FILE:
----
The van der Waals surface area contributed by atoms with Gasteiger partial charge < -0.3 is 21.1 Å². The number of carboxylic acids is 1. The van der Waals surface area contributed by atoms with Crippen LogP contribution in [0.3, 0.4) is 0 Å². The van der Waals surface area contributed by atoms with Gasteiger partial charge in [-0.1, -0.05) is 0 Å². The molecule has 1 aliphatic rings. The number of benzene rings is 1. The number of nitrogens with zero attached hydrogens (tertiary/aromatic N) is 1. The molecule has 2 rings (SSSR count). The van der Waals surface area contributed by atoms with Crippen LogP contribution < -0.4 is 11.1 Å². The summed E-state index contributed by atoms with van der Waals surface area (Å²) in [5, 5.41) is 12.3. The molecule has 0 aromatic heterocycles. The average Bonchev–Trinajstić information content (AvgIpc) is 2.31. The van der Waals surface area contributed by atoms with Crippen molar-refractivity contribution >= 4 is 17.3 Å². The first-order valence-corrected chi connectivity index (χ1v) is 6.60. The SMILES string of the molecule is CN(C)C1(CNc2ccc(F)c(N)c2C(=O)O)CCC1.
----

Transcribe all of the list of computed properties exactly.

The van der Waals surface area contributed by atoms with Gasteiger partial charge < -0.3 is 21.1 Å². The number of carboxylic acids is 1. The van der Waals surface area contributed by atoms with Crippen LogP contribution in [0.3, 0.4) is 0 Å². The van der Waals surface area contributed by atoms with Gasteiger partial charge in [-0.1, -0.05) is 0 Å². The molecule has 1 aliphatic rings. The number of benzene rings is 1. The number of nitrogens with zero attached hydrogens (tertiary/aromatic N) is 1. The molecule has 2 rings (SSSR count). The van der Waals surface area contributed by atoms with Crippen LogP contribution < -0.4 is 11.1 Å². The summed E-state index contributed by atoms with van der Waals surface area (Å²) in [5, 5.41) is 12.3. The molecule has 0 aromatic heterocycles. The average Bonchev–Trinajstić information content (AvgIpc) is 2.31. The van der Waals surface area contributed by atoms with Crippen molar-refractivity contribution >= 4 is 17.3 Å². The first-order valence-corrected chi connectivity index (χ1v) is 6.60. The SMILES string of the molecule is CN(C)C1(CNc2ccc(F)c(N)c2C(=O)O)CCC1.